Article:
Guest Column | July 30, 2019

Everybody Wins: Avoiding A Zero-Sum Integration Approach

By Erik Matlick, Bombora

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As scientific research continues to point to the impact that humanity has on the global ecosystem, it’s worth remembering that nearly everything we do has an effect — whether on the planetary environment — or on a business ecosystem of companies.

Just as with our planet, we also have responsibilities to our business ecosystems to ensure their prosperity and survival amid change. To some, the idea of business success elicits a winner-take-all mentality. But in our modern, interconnected technology and software ecosystems, there is no place for such “I win, you lose” business strategy that defined the previous century.

Thriving depends on adopting an “everyone benefits” business philosophy that encourages growth across the ecosystem and creates long-term value for customers and partners alike. To adopt this mindset within your enterprise, it helps to think about how to make your product more valuable and identifying and promoting mutually beneficial partnerships.

Increase The Value

The rise of SaaS and pure-play data and intelligence companies has given many businesses a wealth of choices of who to work with. In the advertising and marketing spaces, technology and data have completely transformed how ads are bought, sold, and delivered to consumers. Sales has changed dramatically thanks to new data sources and automation software. Regardless of your industry, there is likely healthy competition between platforms and providers.

Growing a business requires customers to understand the value that your software or data brings. A simple way to provide greater value to the customer is through partners, because no business can produce every product and tool that customers need.

Partnerships Become A Force Multiplier

A key benefit of a healthy partnership is that it offers an efficient way to promote your business. If the goal is to contribute to a thriving ecosystem where everybody wins, it makes sense to dedicate marketing effort toward promoting the ecosystem, rather than just your company. This means creating opportunities where your partners perhaps shine a bit more than you do.

Larger companies can use portions of their marketing budget to promote their partnerships with smaller companies. They also can handle joint PR efforts to give their partners a signal boost and highlight the value that the alliance brings to clients of both companies. When you have events, bring your partners along. Give them stage time where possible. The more you do this, the more they’ll return the favor. Any business that fails to put effort into promoting its partnerships is not being a good partner, and not taking responsibility for the business ecosystem it depends on.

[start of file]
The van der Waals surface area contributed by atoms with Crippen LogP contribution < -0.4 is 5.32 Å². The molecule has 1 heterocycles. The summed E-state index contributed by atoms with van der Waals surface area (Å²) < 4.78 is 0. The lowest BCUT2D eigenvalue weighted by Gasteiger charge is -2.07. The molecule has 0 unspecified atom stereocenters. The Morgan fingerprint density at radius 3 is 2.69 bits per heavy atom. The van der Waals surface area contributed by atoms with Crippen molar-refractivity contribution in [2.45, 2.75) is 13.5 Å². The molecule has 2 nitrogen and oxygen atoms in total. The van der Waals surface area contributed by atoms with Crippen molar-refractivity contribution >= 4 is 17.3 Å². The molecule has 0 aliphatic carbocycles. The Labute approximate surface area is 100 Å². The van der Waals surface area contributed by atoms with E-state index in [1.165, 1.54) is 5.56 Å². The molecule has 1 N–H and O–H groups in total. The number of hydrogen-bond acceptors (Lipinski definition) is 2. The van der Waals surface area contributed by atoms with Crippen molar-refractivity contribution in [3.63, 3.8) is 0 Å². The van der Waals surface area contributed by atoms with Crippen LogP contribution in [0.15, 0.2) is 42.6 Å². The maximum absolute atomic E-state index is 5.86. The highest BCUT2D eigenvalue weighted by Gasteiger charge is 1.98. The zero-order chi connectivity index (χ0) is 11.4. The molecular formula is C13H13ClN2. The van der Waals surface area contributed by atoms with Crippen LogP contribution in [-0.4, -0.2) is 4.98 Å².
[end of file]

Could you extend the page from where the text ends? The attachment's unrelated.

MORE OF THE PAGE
Decrease Adoption Friction

Partnerships should also serve as the antithesis to a scarcity mindset. Controlling access to software and data may be good for revenue in the short term, but it’s not good for the ecosystem overall. It’s important to make it as easy as possible for potential customers to access and use your products and services.

Working with partners actually opens up new opportunities, because your partners may already have a relationship or be installed with a prospective customer. That potential customer can now easily access your software and data within their existing workflows. No customer wants to learn completely new software and interfaces every time they find a new tool. Continue selling your software and tools directly but facilitate growth across the ecosystem by minimizing the time, effort and friction it takes to access your tools, making life better for both partners and customers.

Sleep Better At Night

Finally, if nothing else, working with partners and adopting an “everybody wins” stance should feel better than trying to eliminate every other player in the ecosystem. Working collaboratively to grow an industry is a far more rewarding experience than trying to crush your perceived competition. Competition is healthy, but cynicism, mistrust, and a myopic last-one-standing attitude rarely lead to sustained success in any industry.

At the end of the day, every effort should go toward making your software or data widely accessible, easy to use and as widely promoted as possible. Partnerships make it easy for your tools to work within potential clients’ existing workflows, so collaborate freely and promote those strategic partnerships as much as possible. In time, you’ll contribute to a vital, collaborative ecosystem.

About The Author

CEO and co-founder Erik Matlick guides vision and corporate strategy at Bombora, bringing over 15 years in founding, board and executive management experience. An online performance marketing pioneer, Erik’s insights about the confluence of data analytics, media operations, ad serving technology and sales and marketing processes are the driving force behind Bombora’s unique value proposition.